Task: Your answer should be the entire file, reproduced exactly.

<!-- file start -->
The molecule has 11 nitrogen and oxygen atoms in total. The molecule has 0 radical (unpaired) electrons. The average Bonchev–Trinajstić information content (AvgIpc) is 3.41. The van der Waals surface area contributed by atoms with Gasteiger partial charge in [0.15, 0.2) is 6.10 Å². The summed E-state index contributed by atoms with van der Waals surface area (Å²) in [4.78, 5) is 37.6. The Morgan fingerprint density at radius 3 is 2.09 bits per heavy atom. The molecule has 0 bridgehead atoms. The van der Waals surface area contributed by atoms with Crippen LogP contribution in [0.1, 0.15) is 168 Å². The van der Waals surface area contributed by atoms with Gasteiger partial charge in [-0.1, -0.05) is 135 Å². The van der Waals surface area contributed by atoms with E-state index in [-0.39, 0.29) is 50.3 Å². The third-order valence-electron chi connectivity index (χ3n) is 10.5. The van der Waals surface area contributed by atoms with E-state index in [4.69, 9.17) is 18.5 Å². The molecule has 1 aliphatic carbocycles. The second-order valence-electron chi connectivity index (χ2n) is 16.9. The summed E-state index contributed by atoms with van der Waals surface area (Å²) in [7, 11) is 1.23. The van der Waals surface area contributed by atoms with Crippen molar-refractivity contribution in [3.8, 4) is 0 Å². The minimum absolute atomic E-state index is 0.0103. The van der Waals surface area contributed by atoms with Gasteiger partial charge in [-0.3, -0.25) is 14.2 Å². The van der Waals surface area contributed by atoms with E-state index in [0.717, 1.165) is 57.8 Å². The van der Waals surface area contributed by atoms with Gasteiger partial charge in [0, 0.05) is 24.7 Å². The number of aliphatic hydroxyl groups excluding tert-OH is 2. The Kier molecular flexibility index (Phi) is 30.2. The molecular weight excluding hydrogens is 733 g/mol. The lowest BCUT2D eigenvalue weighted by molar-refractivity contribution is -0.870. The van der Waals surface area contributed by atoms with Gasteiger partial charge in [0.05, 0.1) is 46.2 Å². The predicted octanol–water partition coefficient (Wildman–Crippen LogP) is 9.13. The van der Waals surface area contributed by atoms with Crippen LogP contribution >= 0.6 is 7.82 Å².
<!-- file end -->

The molecule has 11 nitrogen and oxygen atoms in total. The molecule has 0 radical (unpaired) electrons. The average Bonchev–Trinajstić information content (AvgIpc) is 3.41. The van der Waals surface area contributed by atoms with Gasteiger partial charge in [0.15, 0.2) is 6.10 Å². The summed E-state index contributed by atoms with van der Waals surface area (Å²) in [4.78, 5) is 37.6. The Morgan fingerprint density at radius 3 is 2.09 bits per heavy atom. The molecule has 0 bridgehead atoms. The van der Waals surface area contributed by atoms with Crippen LogP contribution in [0.1, 0.15) is 168 Å². The van der Waals surface area contributed by atoms with Gasteiger partial charge in [-0.1, -0.05) is 135 Å². The van der Waals surface area contributed by atoms with E-state index in [-0.39, 0.29) is 50.3 Å². The third-order valence-electron chi connectivity index (χ3n) is 10.5. The van der Waals surface area contributed by atoms with E-state index in [4.69, 9.17) is 18.5 Å². The molecule has 1 aliphatic carbocycles. The second-order valence-electron chi connectivity index (χ2n) is 16.9. The summed E-state index contributed by atoms with van der Waals surface area (Å²) in [7, 11) is 1.23. The van der Waals surface area contributed by atoms with Crippen molar-refractivity contribution in [3.8, 4) is 0 Å². The minimum absolute atomic E-state index is 0.0103. The van der Waals surface area contributed by atoms with Gasteiger partial charge in [-0.3, -0.25) is 14.2 Å². The van der Waals surface area contributed by atoms with E-state index in [0.717, 1.165) is 57.8 Å². The van der Waals surface area contributed by atoms with Gasteiger partial charge in [0, 0.05) is 24.7 Å². The number of aliphatic hydroxyl groups excluding tert-OH is 2. The Kier molecular flexibility index (Phi) is 30.2. The molecular weight excluding hydrogens is 733 g/mol. The lowest BCUT2D eigenvalue weighted by molar-refractivity contribution is -0.870. The van der Waals surface area contributed by atoms with Gasteiger partial charge in [0.05, 0.1) is 46.2 Å². The predicted octanol–water partition coefficient (Wildman–Crippen LogP) is 9.13. The van der Waals surface area contributed by atoms with Crippen LogP contribution >= 0.6 is 7.82 Å².